Almost 350 million tonnes of plastics are produced world-wide and a staggering 800 million tonnes are forecasted to be produced by 2050. By way of contrast, only a small fraction of that plastic is recycled. The result: valuable resources get lost, and our environment is polluted. The European Commission (EC) has set the goal of transforming the EU into a resource-efficient economy with a central place for plastic waste. In early 2020, the National Development and Reform Commission (NDRC) and the Ministry of Ecology and Environment (MEE) of P. R. China also put forward new policies and implementation programme in further strengthening plastic pollution control. This transformation of linear value chains towards a circular bioeconomy is a far-reaching change in the plastic strategy for both Europe and China with MIX-UP born out of this vision – because plastic itself is a valuable product, we simply deal with it the wrong way. We, the participants of the MIX-UP project, make a strong commitment to helping the EC and China realise this vision by researching new ways to an efficiently use of mixed plastic waste streams.
Details about MIX-UP
Besides the need to reuse and recycle conventional plastic, new solutions to upcycle plastic mixtures into resistant and biodegradable plastics are also urgently needed. MIX-UP combines both by using these plastic mixtures as a starting material for biotechnological conversion into value-added, sustainable biomaterials.
Global problems require global solutions, international cooperation, and a holistic view of the problem. The consortium of MIX-UP includes in total 14 partners from all over the world with the effort of coordinators originating from the two leading plastic producers: the European Union and the P.R. China. MIX-UP is also addressing the industry to tackle the long-term use of mixed plastic on an industrial scale. Besides, we start a step earlier: we address the public to draw attention to the problem and provide scientific insights into our work to establish a long-term sustainable bioeconomy. Altogether, the MIX-UP consortium includes seven universities and three research centres, complemented by two partners from large industry and small/medium-sized enterprises (SMEs), respectively.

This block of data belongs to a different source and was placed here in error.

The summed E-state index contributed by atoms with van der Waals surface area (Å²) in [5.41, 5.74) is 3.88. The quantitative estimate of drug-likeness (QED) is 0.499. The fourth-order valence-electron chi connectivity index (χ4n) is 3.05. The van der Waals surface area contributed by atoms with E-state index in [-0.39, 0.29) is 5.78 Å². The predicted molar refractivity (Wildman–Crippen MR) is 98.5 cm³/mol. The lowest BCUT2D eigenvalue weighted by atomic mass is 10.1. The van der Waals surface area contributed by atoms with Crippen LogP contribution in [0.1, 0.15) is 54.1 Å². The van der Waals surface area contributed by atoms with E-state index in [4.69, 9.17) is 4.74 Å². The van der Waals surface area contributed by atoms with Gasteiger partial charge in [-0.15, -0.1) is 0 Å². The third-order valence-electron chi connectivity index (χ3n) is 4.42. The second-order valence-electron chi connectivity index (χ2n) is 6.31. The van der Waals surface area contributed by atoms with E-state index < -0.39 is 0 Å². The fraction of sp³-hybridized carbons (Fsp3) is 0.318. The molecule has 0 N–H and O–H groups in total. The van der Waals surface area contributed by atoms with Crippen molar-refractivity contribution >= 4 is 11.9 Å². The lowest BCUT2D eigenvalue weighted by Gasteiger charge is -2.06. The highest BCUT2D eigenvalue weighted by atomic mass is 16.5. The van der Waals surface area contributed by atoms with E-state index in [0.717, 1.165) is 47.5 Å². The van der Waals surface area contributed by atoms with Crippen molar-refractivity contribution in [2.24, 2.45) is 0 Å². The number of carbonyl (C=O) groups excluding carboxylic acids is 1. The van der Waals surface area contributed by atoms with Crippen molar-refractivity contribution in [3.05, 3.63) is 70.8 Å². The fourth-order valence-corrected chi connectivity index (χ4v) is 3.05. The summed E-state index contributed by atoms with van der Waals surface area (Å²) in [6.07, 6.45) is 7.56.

The main idea of MIX-UP is to showcase a novel approach to the circularity of the plastic life cycle. First, the unsorted plastic waste needs to be mechanically pre-treated. A further preliminary step before the actual upcycling is to produce enzymes in defined microbial mixed cultures and synthesised in an optimised production reactor (enzyme production).
Next, the shredded waste is exposed to those engineered enzyme blends to hydrolyse the polymers into their smaller compones (mono- and oligomers). For this first and essential step (plastic depolymerisation), a mixture of different enzymes is required that can handle the different types of plastic present.
The released plastic mono- and oligomers from the various plastics-types are transferred to a mixed culture bioreactor. Here, these mono- and oligomers can be used as plastic derived feedstock and fed to dedicated microbial communities able to bioconvert these components into new components. Afterwards, these new components provide the building blocks for the synthesis of novel biopolymers e.g. the bioplastics like the polyhydroxyalkanoates / PHA.
Besides bioplastics, toxins and other secreted products are released during the upcycling process. Therefore, MIX-UP will tackle the issue of downstream processing and recovery of the product by, for example, conditional release of the intracellular products and separation. The plastics waste recalcitrant residues will be subjected to chemical transformations (physio-chemical treatment), thereby synthesising valuable chemicals and closing the MIX-UP cycle by re-entering into the bioprocess.
On this background, MIX-UP proposes the engineering of a new-to-nature biological route for the conversion of mixed plastics waste to added value bio-products, which will empower the recycling industry to a qualitatively new dimension. When successful, mixed plastics wastes can be established as novel second-generation carbon sources for bio-products, helping to solve the conflict of food vs fuel that is pervasive in contemporary Industrial Biotechnology. Thus, through a combination of intensive protein engineering, metabolic engineering of defined mixed cultures and bioprocess-optimisation, MIX-UP will enable new value chains across sectors like materials, chemicals, and environmental technologies within the framework of a sustainable knowledge-based bio-economy. MIX-UP will ultimately be to the benefit of the economy, environment, and society at large.